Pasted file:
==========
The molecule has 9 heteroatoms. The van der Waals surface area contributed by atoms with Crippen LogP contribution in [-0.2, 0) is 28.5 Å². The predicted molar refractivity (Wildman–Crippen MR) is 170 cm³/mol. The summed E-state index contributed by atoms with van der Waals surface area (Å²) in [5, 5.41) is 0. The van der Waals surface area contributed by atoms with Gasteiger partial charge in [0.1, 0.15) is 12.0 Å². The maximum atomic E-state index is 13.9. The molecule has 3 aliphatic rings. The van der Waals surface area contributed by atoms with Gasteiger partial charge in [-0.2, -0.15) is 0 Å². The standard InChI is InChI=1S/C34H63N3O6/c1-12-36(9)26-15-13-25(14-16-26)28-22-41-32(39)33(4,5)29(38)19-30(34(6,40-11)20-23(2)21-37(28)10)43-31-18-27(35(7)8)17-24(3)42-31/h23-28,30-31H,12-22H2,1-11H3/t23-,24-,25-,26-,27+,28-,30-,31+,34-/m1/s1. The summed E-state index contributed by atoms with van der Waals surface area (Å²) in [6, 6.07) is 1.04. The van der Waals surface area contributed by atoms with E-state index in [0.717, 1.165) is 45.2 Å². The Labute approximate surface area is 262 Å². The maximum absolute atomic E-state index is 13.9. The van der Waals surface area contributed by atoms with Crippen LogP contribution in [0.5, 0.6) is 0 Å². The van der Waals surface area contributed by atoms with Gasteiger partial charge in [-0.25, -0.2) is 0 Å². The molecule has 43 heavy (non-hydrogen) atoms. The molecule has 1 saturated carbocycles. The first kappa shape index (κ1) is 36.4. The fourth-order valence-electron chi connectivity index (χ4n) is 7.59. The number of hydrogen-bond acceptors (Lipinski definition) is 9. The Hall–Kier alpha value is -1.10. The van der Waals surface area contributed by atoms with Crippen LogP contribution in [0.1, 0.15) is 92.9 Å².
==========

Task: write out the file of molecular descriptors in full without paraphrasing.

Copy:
The molecule has 9 heteroatoms. The van der Waals surface area contributed by atoms with Crippen LogP contribution in [-0.2, 0) is 28.5 Å². The predicted molar refractivity (Wildman–Crippen MR) is 170 cm³/mol. The summed E-state index contributed by atoms with van der Waals surface area (Å²) in [5, 5.41) is 0. The van der Waals surface area contributed by atoms with Gasteiger partial charge in [0.1, 0.15) is 12.0 Å². The maximum atomic E-state index is 13.9. The molecule has 3 aliphatic rings. The van der Waals surface area contributed by atoms with Gasteiger partial charge in [-0.2, -0.15) is 0 Å². The standard InChI is InChI=1S/C34H63N3O6/c1-12-36(9)26-15-13-25(14-16-26)28-22-41-32(39)33(4,5)29(38)19-30(34(6,40-11)20-23(2)21-37(28)10)43-31-18-27(35(7)8)17-24(3)42-31/h23-28,30-31H,12-22H2,1-11H3/t23-,24-,25-,26-,27+,28-,30-,31+,34-/m1/s1. The summed E-state index contributed by atoms with van der Waals surface area (Å²) in [6, 6.07) is 1.04. The van der Waals surface area contributed by atoms with E-state index in [0.717, 1.165) is 45.2 Å². The Labute approximate surface area is 262 Å². The maximum absolute atomic E-state index is 13.9. The van der Waals surface area contributed by atoms with Crippen LogP contribution in [0.5, 0.6) is 0 Å². The van der Waals surface area contributed by atoms with Gasteiger partial charge in [-0.25, -0.2) is 0 Å². The molecule has 43 heavy (non-hydrogen) atoms. The molecule has 1 saturated carbocycles. The first kappa shape index (κ1) is 36.4. The fourth-order valence-electron chi connectivity index (χ4n) is 7.59. The number of hydrogen-bond acceptors (Lipinski definition) is 9. The Hall–Kier alpha value is -1.10. The van der Waals surface area contributed by atoms with Crippen LogP contribution in [0.1, 0.15) is 92.9 Å².